Tips for Home Buyers: What to look for at an open for inspection
You have given up your precious Saturday morning sleep in to attend an open for inspection. To make sure you get the most out of the maximum 30 minutes that you can spend in a property, ensure you are prepared. Here are a few handy tips in knowing what to look for at an open for inspection:
Before you go:
- Work out your non-negotiables. What features are a must have for your property, or what would you be willing to trade? For example, good light, large bedroom, low traffic noise, carpark, balcony or outdoor space may be your non-negotiables, whereas the overall size may be something you are willing to compromise on.
- Research the property and the area. Look on Google Maps and street view to see where nearby amenities are such as transport, shops, schools and parks.
- Plan your day. If you have more than one inspection to go to ensure you prioritise and schedule out your day so you can focus on the important features of the current property, instead of trying to find the next one. Also factor in travel time or pick suburbs that are neighbouring.
While at the inspection:
- Speak to the real estate agent. Ask all the important questions about the factors or the sale and features of the house. When was it built? What is the expected price? Is negotiation a possibility? Even why are the owners selling, and how long it has been on the market for, are key areas to understand.
- Bring a pen to take notes. Use the open for inspection brochure to add your notes about features of the property that you like, dislike or that are missing. Ensure council rates, estimated rental and body corporate (if an apartment) are featured. Keep all your brochures together in order of priority throughout your search to compare and learn from.
- Engage your senses. What can you see, hear and smell when you walk into the property? Note anything alarming such as smoke, dampness, traffic noise and poor lighting.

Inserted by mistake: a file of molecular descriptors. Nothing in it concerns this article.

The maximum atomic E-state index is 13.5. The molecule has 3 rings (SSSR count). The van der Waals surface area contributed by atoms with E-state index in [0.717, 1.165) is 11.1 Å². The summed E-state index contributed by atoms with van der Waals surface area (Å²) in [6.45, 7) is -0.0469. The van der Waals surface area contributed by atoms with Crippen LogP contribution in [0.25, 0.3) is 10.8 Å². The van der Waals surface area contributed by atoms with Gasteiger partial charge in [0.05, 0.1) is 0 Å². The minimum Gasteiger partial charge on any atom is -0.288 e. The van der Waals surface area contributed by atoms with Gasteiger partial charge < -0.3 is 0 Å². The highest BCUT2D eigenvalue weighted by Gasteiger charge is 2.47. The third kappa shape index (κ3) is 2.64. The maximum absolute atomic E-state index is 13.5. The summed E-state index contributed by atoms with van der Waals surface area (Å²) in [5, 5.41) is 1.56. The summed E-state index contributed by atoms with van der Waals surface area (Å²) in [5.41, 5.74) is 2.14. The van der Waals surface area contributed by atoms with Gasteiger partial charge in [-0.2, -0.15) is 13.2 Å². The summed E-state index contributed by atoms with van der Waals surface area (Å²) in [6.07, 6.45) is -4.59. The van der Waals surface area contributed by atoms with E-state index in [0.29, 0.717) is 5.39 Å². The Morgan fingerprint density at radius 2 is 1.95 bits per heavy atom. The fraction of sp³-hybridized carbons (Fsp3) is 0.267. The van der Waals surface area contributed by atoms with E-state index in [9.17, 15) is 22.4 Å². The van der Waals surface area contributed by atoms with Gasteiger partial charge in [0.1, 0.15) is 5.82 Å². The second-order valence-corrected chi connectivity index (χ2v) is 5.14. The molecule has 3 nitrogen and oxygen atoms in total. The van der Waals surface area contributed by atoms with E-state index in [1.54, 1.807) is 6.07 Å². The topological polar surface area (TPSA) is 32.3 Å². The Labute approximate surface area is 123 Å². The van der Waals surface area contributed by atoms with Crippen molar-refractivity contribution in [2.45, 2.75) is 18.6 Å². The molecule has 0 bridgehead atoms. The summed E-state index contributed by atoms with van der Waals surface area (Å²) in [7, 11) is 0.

- Check for dampness & mould. Check the entire home for any dampness, especially the kitchen and bathroom as these rooms are the most expensive to change. Look for bubbles in the paint and for crumbly mortar.
- Check for hollow sounding floor boards. This may be a sign of termites in the subfloor and could require expensive restumping. Sagging ceilings or sloping floors are another sign to look for.
- Check for cracks internally and externally. Observe the brick work both inside and outside the house, if a crack goes all the way through a structural issue may be the case and could be an expensive defect.
After the inspection, if you have further interest in the property:
- Request the Section 32. Scan the contract for any extension or subdivision plans or council restrictions so you understand how you can or cannot add renovations to the property.
- Revisit the property and surrounding areas. As well as having a second or third inspection of the property ensure you find out about the surrounding buildings and any plans for any development.
- Organise a building and pest inspection. To avoid purchasing a lemon and having to repair expensive defects caused by rising damp, termites, or lack of maintenance, then consider requesting a building inspection report so you are 100% certain in what you are purchasing. To find out how we inspect your home for defects, read our blog.
For more information when booking a Building & Timber Pest inspection see our pricing page.